The United States is renewing its call for Burma to release opposition leader Aung San Suu Kyi from house arrest. A senior U.S. State Department official will discuss the issue this week with the United Nations envoy brokering talks between Burma's leadership and the opposition.
James Kelly, the top U.S. diplomat for East Asia, said Washington would prefer that Aung San Suu Kyi be released "sooner rather than later." He has planned to voice his concerns later this week when meeting with the United Nations' special envoy to Burma, Razali Ismail.
Mr. Razali has been brokering talks between Burma's military government and Aung San Suu Kyi. His shuttle diplomacy has helped win the release of about 250 political prisoners from Burmese jails.
Mr. Kelly is on a tour of Asia and has been meeting with foreign ministers and senior officials.
At a press conference Thursday, he said the U.S. hopes to see other improvements in Burma's political system. "We want to see, as I said before, Aung San Suu Kyi released from house arrest. We want to see a more open and transparent political process than we have had before. We want to see court procedures that are more transparent and do not involve the unexplained disappearances of citizens. We hope that Burma will do these things better," Mr. Kelly said.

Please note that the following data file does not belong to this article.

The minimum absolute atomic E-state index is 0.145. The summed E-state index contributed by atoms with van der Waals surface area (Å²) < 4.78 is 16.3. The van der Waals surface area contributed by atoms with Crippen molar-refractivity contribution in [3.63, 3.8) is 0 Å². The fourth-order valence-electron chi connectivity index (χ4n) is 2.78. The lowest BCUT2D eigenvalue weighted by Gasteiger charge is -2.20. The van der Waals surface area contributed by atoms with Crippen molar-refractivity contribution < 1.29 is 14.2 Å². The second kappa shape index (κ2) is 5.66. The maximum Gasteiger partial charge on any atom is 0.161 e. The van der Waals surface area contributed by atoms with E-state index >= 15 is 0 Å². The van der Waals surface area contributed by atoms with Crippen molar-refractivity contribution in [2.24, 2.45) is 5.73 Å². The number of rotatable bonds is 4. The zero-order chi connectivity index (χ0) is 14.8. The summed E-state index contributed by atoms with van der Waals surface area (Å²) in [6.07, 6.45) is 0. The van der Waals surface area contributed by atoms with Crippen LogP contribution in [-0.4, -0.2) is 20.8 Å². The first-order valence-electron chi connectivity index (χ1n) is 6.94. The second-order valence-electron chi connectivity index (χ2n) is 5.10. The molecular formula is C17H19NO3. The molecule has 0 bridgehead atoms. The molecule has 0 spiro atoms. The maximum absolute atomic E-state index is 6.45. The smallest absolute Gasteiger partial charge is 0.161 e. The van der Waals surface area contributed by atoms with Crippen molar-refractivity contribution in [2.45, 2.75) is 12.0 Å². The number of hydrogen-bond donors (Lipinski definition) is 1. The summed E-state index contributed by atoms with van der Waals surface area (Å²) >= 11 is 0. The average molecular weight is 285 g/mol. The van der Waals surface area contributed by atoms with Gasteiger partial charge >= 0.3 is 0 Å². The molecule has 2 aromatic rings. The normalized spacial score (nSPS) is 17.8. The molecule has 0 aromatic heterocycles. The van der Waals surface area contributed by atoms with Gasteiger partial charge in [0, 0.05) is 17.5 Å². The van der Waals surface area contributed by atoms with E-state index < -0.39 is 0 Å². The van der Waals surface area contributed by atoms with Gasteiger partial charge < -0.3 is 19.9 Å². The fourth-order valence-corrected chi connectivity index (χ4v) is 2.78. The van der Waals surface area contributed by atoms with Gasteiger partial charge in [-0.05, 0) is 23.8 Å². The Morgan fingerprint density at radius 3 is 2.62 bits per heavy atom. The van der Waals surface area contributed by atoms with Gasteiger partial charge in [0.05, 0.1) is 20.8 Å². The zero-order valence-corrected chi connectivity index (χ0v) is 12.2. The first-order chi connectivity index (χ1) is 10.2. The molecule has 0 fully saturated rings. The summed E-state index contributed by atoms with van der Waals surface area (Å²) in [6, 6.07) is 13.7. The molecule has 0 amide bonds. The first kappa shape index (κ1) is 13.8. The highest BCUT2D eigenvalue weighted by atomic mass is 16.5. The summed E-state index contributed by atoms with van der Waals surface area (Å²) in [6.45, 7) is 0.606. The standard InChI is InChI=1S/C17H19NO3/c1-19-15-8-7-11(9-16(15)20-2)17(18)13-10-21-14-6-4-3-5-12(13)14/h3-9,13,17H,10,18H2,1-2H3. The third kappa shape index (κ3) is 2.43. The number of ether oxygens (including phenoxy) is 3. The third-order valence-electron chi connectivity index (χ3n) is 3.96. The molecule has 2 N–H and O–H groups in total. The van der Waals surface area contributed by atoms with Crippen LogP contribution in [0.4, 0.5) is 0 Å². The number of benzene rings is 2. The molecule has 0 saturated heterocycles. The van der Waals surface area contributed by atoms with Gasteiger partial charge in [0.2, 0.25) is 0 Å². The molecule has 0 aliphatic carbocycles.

Mr. Kelly said he thought Mr. Razali's work had made some gains in Burma's political situation over the past year.
But he seemed disappointed over the lack of substantial progress in the dialogue between the military government and Aung San Suu Kyi.
"Although it shows some promise, it just goes on and on, and so slow, and we are a little impatient. But this is a long-standing problem and to have an experienced diplomat from the region such as Ambassador Razali going there to work on it is good news," Mr. Kelly said. Mr. Kelly will talk with Mr Razali during a visit to Kuala Lumpur, which starts Friday. The U.S. diplomat is also expected to meet with Malaysian Prime Minister Mahathir Mohamad.
Malaysia is seen as having a key role in prodding the Burmese government toward political reforms, and Prime Minister Mahathir strongly backs Mr. Razali's efforts.